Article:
3.2 Cluster-based approach to identify watershed zones

Based on the hillslope features, we first evaluated the correlations among multivariate above-/below-ground properties. Although such multivariate co-variability has been analyzed using principal component analysis (Devadoss et al., 2020), we used scatter plots and correlation coefficients in this study because of nonlinearity. We then applied three commonly used unsupervised clustering methods: K-means (KM), hierarchical clustering (HC), and Gaussian mixture models (GMMs; Hastie et al., 2001; Kassambara, 2017). We scaled each feature by the mean and standard deviation and defined the dissimilarity between two data points based on the Euclidean distance. The characteristics of each method are described in Sect. S2. Multiple methods are often evaluated based on true classes or labeled datasets (Rodriguez et al., 2019), which are not available here. We used a silhouette score, which represented how similar a given data point was to its own cluster compared to other clusters. For GMMs, we used the Bayesian information criterion (BIC) to select the number of clusters.

After the clusters are defined, we transfer the clusters – the group of hillslopes that have similar features – to the spatial map as zones. We identify the common zones across the three methods as well as the zones that differ. We then evaluate the distribution of hillslope features and functions in each zone using box plots to define the characteristics of each zone. The foresummer drought sensitivity (Wainwright et al., 2020) is a watershed function available throughout the domain that allows us to quantify the hillslope-average values in the same manner as other spatial data layers. In addition, we computed the spatial coverage of each zone in each subcatchment and compared them to the ratio between the annual nitrogen export and total discharge, which is considered a key metric indicating how watersheds retain and lose nutrients (Newcomer et al., 2021).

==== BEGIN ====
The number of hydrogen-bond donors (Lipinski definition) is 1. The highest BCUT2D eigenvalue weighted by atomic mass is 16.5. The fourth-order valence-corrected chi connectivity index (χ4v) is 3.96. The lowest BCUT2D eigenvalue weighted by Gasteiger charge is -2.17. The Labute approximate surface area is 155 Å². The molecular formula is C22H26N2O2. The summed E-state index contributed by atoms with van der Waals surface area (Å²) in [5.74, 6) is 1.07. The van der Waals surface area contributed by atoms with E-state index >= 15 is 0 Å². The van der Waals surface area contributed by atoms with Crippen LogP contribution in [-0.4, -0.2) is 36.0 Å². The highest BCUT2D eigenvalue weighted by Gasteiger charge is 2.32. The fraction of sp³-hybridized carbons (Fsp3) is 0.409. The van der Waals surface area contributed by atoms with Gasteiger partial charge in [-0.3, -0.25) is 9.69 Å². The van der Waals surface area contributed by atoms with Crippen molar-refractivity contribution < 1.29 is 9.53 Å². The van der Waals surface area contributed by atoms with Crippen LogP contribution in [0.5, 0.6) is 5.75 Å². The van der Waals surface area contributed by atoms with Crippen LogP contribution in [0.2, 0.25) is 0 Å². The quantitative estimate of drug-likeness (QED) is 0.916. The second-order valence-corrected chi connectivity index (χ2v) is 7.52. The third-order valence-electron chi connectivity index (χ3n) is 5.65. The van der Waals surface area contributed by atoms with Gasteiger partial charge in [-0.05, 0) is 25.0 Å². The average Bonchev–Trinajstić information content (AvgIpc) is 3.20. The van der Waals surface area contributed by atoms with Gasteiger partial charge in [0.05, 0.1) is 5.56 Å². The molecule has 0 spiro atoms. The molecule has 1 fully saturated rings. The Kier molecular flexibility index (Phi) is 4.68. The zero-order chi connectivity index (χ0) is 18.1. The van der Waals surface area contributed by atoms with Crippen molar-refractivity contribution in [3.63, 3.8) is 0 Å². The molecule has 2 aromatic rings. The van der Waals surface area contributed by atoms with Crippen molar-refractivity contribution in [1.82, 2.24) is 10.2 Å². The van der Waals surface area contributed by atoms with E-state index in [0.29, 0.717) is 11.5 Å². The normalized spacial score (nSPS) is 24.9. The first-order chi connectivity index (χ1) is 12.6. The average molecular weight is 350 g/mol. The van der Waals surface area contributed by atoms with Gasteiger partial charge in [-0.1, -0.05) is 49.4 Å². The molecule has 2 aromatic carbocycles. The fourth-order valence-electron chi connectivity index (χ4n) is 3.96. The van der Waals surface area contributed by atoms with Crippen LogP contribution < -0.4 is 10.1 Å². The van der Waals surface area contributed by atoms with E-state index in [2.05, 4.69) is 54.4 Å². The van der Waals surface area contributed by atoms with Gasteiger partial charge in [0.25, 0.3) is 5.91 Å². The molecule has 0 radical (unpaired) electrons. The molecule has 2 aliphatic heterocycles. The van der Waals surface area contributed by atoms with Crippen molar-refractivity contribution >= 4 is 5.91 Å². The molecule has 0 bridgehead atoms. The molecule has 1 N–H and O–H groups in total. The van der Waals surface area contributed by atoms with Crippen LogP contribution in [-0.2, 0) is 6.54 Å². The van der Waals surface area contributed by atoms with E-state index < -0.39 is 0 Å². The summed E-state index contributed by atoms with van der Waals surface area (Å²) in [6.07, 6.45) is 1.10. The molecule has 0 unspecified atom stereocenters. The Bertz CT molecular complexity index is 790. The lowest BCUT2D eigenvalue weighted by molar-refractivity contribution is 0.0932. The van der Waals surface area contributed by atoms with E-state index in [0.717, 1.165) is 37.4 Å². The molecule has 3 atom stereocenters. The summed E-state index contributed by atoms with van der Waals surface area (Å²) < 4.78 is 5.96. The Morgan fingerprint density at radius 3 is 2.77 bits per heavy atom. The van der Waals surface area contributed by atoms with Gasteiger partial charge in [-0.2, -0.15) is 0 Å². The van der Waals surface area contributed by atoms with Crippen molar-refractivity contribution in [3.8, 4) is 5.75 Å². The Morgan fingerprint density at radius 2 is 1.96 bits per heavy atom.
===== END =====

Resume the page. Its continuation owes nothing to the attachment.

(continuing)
4 Results

4.1 Hillslope scales

The ratio between the across-hillslope variance and the overall variance (Fig. 2a) is generally high for the elevation, net annual potential solar radiation (radiation), peak SWE, and bedrock resistivity up to 0.75, which means that the hillslope-averaged metrics capture the watershed-scale variability of these variables and that the within-hillslope variability is small compared to the across-hillslope variability. TWI and NDVI, on the other hand, have a low ratio, which means that the within-hillslope variability is significant. The ratio increases as the drainage area decreases, since the smaller the hillslopes, the better they capture small-scale variability. However, the variance ratio of the elevation and radiation reaches a plateau with the drainage area around 106 m2. This means that the internal variability within hillslopes is limited up to this threshold drainage area and that the hillslope metrics are representative of the overall variability up to this threshold. Based on this result, we selected 810 000 m2 as the threshold drainage area in the subsequent analysis.